Commentary on the controversial lecture in some circles by Brian Klug, the Oxford philosophy scholar, and his efforts to distinguish between antisemitism and anti-Israel attitudes:
Then what is it? What do we mean when we say, in a particular case, that anti-Zionism is antisemitic? … the figure of the ‘Jew’ is projected onto Israel because Israel is a Jewish state (or onto Zionism because Zionism is a Jewish movement). Sometimes this is obvious to the naked eye. But what if we think it is hidden behind a mask? Then we must look between the lines; and if we are right we will uncover the same figure implicit in the text. Text or sub-text, the figure is still the figure of the ‘Jew’: that is the point. And there are ways of bringing subtexts to light. Suppose there is a group that presents itself as pro-Palestinian, but… we suspect that there is an antisemitic motive. We could look at the literature they produce, their history, their membership, their political connections, and so on. Then we are in a position to form a judgment, a judgment based on evidence.
There is no algorithm for doing this. The evidence might be insufficient. Moreover, we can be wrong. There might be room for argument by people of goodwill who weigh the evidence differently, some believing that antisemitism does lie between the lines, others not. But this would be a rational process of argument, rather than the vicious circle of acrimony that I described earlier. The decisive issue would be this: Does the group in question project the figure of the ‘Jew’ (directly or indirectly, openly or otherwise) onto Israel? Do they, so to speak, pin a yellow star on the place, like the badge that was pinned to [Andre] Kertész’s breast? Do they, in short, turn the Jewish state into the ‘Jewish’ state?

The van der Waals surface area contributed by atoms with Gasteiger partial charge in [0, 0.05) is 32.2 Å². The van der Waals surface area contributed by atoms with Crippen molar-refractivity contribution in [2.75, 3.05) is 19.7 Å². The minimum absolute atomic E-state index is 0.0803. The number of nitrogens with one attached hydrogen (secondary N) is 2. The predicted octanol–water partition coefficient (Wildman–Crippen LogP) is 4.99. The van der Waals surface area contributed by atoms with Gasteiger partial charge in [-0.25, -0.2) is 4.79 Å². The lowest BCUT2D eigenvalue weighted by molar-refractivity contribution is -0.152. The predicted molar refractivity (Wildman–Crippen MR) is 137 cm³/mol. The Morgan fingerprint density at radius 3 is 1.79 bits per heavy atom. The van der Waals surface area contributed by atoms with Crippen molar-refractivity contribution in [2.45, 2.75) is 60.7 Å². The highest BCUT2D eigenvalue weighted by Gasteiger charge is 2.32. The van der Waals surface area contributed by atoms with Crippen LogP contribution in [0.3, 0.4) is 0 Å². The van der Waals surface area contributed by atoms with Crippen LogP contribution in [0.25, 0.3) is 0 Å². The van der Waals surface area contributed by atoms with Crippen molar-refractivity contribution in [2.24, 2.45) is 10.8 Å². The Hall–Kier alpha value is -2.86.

This has always been a hard distinction to develop criteria for, beyond the working definition that provides some guidance (i.e., European Fundamental Rights Agency Working Definition of Holocaust Denial and Distortion). People have been cautious in taking this to the next step with more specific criteria or examples from the “grey areas”.
Klug: Charges of anti-semitism and Israel-lobby conspiracy are an ‘acrimonious circle’ we must step outside.